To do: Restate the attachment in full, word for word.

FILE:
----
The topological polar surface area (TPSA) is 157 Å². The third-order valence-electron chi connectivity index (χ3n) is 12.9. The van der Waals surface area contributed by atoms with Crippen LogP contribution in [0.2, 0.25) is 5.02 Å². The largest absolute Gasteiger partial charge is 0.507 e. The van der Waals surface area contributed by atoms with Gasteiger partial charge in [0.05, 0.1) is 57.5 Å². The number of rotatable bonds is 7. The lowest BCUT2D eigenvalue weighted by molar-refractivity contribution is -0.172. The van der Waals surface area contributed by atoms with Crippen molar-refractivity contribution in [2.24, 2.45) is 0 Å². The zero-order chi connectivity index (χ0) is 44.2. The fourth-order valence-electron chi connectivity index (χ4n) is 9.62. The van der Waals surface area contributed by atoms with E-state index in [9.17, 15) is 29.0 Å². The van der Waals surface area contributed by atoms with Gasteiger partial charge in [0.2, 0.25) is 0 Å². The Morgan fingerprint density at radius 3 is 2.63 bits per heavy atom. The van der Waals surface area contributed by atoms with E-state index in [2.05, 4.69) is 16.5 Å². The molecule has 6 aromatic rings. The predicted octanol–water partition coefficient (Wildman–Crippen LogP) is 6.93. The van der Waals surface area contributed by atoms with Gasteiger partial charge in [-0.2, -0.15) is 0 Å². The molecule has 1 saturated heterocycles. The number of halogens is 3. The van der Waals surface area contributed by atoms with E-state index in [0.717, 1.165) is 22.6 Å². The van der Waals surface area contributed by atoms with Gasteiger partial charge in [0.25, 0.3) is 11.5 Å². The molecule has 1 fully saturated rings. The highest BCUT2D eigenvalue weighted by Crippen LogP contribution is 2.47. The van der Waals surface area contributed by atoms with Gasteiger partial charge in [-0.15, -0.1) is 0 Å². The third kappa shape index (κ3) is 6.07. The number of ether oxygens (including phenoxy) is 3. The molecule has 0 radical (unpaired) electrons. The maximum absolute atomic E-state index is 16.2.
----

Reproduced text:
The topological polar surface area (TPSA) is 157 Å². The third-order valence-electron chi connectivity index (χ3n) is 12.9. The van der Waals surface area contributed by atoms with Crippen LogP contribution in [0.2, 0.25) is 5.02 Å². The largest absolute Gasteiger partial charge is 0.507 e. The van der Waals surface area contributed by atoms with Gasteiger partial charge in [0.05, 0.1) is 57.5 Å². The number of rotatable bonds is 7. The lowest BCUT2D eigenvalue weighted by molar-refractivity contribution is -0.172. The van der Waals surface area contributed by atoms with Crippen molar-refractivity contribution in [2.24, 2.45) is 0 Å². The zero-order chi connectivity index (χ0) is 44.2. The fourth-order valence-electron chi connectivity index (χ4n) is 9.62. The van der Waals surface area contributed by atoms with E-state index in [9.17, 15) is 29.0 Å². The van der Waals surface area contributed by atoms with Gasteiger partial charge in [0.2, 0.25) is 0 Å². The Morgan fingerprint density at radius 3 is 2.63 bits per heavy atom. The van der Waals surface area contributed by atoms with E-state index in [2.05, 4.69) is 16.5 Å². The molecule has 6 aromatic rings. The predicted octanol–water partition coefficient (Wildman–Crippen LogP) is 6.93. The van der Waals surface area contributed by atoms with Gasteiger partial charge in [-0.2, -0.15) is 0 Å². The molecule has 1 saturated heterocycles. The number of halogens is 3. The van der Waals surface area contributed by atoms with E-state index in [0.717, 1.165) is 22.6 Å². The van der Waals surface area contributed by atoms with Gasteiger partial charge in [0.25, 0.3) is 11.5 Å². The molecule has 1 fully saturated rings. The highest BCUT2D eigenvalue weighted by Crippen LogP contribution is 2.47. The van der Waals surface area contributed by atoms with Gasteiger partial charge in [-0.15, -0.1) is 0 Å². The third kappa shape index (κ3) is 6.07. The number of ether oxygens (including phenoxy) is 3. The molecule has 0 radical (unpaired) electrons. The maximum absolute atomic E-state index is 16.2.